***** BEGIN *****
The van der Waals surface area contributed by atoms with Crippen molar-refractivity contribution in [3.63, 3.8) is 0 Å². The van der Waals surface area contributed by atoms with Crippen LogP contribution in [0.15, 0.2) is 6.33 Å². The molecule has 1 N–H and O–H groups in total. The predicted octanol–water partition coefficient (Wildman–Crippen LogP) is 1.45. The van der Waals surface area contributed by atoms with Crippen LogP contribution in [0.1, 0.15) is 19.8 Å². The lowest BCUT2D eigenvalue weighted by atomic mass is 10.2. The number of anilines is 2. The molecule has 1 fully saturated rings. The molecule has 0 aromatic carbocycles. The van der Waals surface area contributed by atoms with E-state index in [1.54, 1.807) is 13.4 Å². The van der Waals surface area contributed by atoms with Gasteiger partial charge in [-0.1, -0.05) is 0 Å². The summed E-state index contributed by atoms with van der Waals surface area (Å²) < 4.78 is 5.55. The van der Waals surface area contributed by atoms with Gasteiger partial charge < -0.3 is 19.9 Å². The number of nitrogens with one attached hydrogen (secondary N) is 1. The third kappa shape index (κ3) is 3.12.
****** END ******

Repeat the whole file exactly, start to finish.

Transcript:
The van der Waals surface area contributed by atoms with Crippen molar-refractivity contribution in [3.63, 3.8) is 0 Å². The van der Waals surface area contributed by atoms with Crippen LogP contribution in [0.15, 0.2) is 6.33 Å². The molecule has 1 N–H and O–H groups in total. The predicted octanol–water partition coefficient (Wildman–Crippen LogP) is 1.45. The van der Waals surface area contributed by atoms with Crippen LogP contribution in [0.1, 0.15) is 19.8 Å². The lowest BCUT2D eigenvalue weighted by atomic mass is 10.2. The number of anilines is 2. The molecule has 1 fully saturated rings. The molecule has 0 aromatic carbocycles. The van der Waals surface area contributed by atoms with E-state index in [1.54, 1.807) is 13.4 Å². The van der Waals surface area contributed by atoms with Gasteiger partial charge in [-0.1, -0.05) is 0 Å². The summed E-state index contributed by atoms with van der Waals surface area (Å²) < 4.78 is 5.55. The van der Waals surface area contributed by atoms with Gasteiger partial charge < -0.3 is 19.9 Å². The number of nitrogens with one attached hydrogen (secondary N) is 1. The third kappa shape index (κ3) is 3.12.